Senate hearings into Australia’s recent role in Afghanistan

By Tom Ravlic

Wednesday October 13, 2021

Work is on to get remaining embassy guards and interpreters who worked with Australia’s embassy and military out of Afghanistan over land.
Work is on to get remaining embassy guards and interpreters who worked with Australia’s embassy and military out of Afghanistan over land. (AAP Image/Lucas Koch)

Humanitarian advocates, immigration lawyers and the federal government are trying to get the remaining embassy guards and interpreters who worked with Australia’s embassy and military out of Afghanistan over land.

Humanitarian advocate Kay Danes has told the senate references committee looking at Australia’s role in Afghanistan that there were still people with temporary protection visas remaining in Afghanistan and that the current intention was to find a way for them to leave the country across a border.

The parliamentary committee, which commenced its public hearings on Monday, is looking at what obstacles stood in the way of getting people who had worked with Australian authorities out of Afghanistan as well as the history of the Australian engagement in the region.

Committee members heard evidence from the Department of Home Affairs, the Department of Foreign Affairs and Trade and the Department of Defence concerning the evacuation process undertaken in August once Kabul had fallen to the Taliban.

Government departments confirmed during evidence that there was no master list of people that had worked for the Australian military or at the embassy in Kabul with advocates supplying a list with critical information for the department.

Danes and Patrick Ryan, a fellow humanitarian advocate, were both involved in coordinating the assembly of the details of embassy staff for a database that formed a basis for identifying the individuals to which temporary protection visas would eventually be given.

Danes and Ryan were also responsible for ensuring the former embassy staff were at Hamid Karzai International Airport when the evacuation process began.

A 30-page document authored by Danes was attached to a submission lodged with the committee by Danes and Glen Kolomeitz, a migration lawyer and director of GAP Veteran & Legal Services, details the frenetic nature of the communications between advocates in Australia, Australia foreign affairs department officers in Afghanistan and the former guards and staff waiting outside the airport.

At one point on August 23 the DFAT officer at the airport communicating with Danes asked her to ensure that the former guards and their families remain patient.

The master list prepared by Danes and Ryan was sent to DFAT several times including once during the evacuation process to try and ease identification, but there were difficulties moving into the airport.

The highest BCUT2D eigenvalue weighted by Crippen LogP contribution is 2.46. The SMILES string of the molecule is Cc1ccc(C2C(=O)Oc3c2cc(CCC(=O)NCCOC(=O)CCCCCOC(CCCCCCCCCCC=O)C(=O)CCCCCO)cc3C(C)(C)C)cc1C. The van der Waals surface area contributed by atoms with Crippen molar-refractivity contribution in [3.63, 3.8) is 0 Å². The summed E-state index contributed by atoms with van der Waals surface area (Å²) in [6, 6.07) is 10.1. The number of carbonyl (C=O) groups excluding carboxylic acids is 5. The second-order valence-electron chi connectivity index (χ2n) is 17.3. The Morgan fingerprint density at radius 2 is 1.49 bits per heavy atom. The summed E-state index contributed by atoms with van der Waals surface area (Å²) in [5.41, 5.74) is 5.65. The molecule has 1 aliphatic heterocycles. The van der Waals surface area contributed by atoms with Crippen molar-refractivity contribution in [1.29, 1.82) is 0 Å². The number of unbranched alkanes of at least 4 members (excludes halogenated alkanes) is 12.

A DFAT staffer on the ground in Kabul described the situation as ‘horrendous’.

“We do not control the security of the gate and have been prevented from removing people from the canal following an earlier surge of people that threatened the perimeter security. We are hoping that we will have a window of time to pull as many people out as we can but can’t provide further details,” a message sent to Danes referred to in her 30-page account states. “I’m sorry that I can’t provide you any more information or assurance at this time. Please know that we know they are there and are trying to do what we can.”

Not all of the former embassy staff were able to get out of Afghanistan on an Australian given the confusion about official travel documents with people that had electronically issued visas being turned back at the gate by Australian soldiers.

It is the balance of the original 196 embassy staff and guards that still remain in Afghanistan that are now the object of Danes’ and Kolomeitz’s efforts and Danes said the current relationship between DFAT and the team at GAP Veteran and Legal Services was good despite earlier tensions that were present before and during the evacuation process.

“At this stage we are very grateful for the level of engagement that we have now with the department through the chief of staff. We are extremely grateful for that contact and that relationship because we are presently seeking to evacuate remaining 449ers over land,” Danes told the committee.

“That support from the chief of staff [to the Minister for Foreign Affairs, Justin Bassi], and Dan Parker from Wandering Warriors is very much appreciated and it is critical to the effective result we hope to gain.”

Meanwhile, prime minister Scott Morrison Tuesday evening attended the virtual G20 Extraordianry Leaders’ Meeting on Afghanistan.

In a statement he said: “We must be coordinated in our approach to Afghanistan’s immediate humanitarian needs, to demand the Taliban regime ensure safe passage from Afghanistan for foreign citizens and visa holders, and to prevent Afghanistan from becoming a safe haven for terrorism.

“I stand with G20 members in supporting international agencies delivering much needed humanitarian assistance on the ground. Australia is committed to helping Afghanistan build a stable and secure future.”


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